The village of Fontana is seeking to defend its wholesome image by requiring CBD, or cannabidiol, be sold behind store counters.

The new regulation, approved by the village board Monday, seems unlikely to have much effect, however. CBD oil and CBD-enhanced products are becoming more mainstream as stigmas associated with marijuana, a cousin to hemp, the plant from which CBD is derived, diminish. CBD products are even sold in the supplement aisle of some grocery stores, such as Basics Cooperative in Janesville.

Fontana Police Chief Jeff Cates told The Gazette in July he believes in the medicinal effects of CBD, but he worries about CBD products containing THC, the psychoactive ingredient in marijuana.

He raises a legitimate concern about the lack of regulation of CBD oil’s contents, and he makes a stronger argument for placing the CBD products behind a counter for safety reasons than for the sake of safeguarding the village’s image.

But his concern about CBD oil should apply to all supplements, from fish oils to Ginko biloba extracts. The entire sector has faced scrutiny over the years for selling products that don’t contain the advertised ingredients or that make unsubstantiated medical claims.

Under U.S. Food and Drug Administration regulations, supplement makers cannot make unproven medical claims, but many of them test the FDA’s boundaries, promoting everything from better memory to improved libido. Indeed, many of these supplements seem little more than savvy marketing ploys.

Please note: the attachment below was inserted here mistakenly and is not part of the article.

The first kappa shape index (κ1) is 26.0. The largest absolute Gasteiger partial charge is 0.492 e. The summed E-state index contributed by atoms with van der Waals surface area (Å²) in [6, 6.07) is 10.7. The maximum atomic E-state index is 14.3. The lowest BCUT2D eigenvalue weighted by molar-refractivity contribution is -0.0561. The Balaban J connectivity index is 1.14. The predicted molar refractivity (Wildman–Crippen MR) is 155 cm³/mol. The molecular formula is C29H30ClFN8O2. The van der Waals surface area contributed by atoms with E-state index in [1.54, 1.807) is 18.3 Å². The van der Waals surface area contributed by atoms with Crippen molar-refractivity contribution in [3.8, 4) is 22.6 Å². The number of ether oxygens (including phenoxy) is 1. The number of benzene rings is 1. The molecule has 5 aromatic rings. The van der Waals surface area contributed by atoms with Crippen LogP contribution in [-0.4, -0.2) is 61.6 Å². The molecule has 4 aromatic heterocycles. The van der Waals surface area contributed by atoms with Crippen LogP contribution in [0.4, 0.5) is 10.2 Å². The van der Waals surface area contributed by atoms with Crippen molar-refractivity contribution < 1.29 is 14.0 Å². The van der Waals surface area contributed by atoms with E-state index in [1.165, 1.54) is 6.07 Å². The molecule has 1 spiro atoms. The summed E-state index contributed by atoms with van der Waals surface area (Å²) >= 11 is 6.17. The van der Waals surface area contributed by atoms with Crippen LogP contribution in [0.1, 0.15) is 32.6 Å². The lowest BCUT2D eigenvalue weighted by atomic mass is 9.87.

To be sure, CBD isn’t all hype. It has some known medical uses, and pharmaceutical companies have been studying its effects. The Food and Drug Administration last year approved for the first time a CBD-derived medication, Epidiolex, to treat chronic seizures. The use of CBD in a medication means CBD cannot legally be added to foods.

The FDA must sort through many questions and conflicting interests tied to CBD, and CBD’s connection to a Schedule 1 drug only complicates the regulator’s job. The FDA probably needs to take some kind of action, but it’s not clear exactly what it should do.

None of the uncertainties surrounding CBD are reason to single out CBD for special treatment, as Fontana has done. CBD isn’t necessarily more dangerous than many other supplements, and placing CBD oil alone behind a counter might create the false impression that products found in the supplement aisle are perfectly safe. Consumers should exercise the same level of caution in buying CBD as they do any other supplement.

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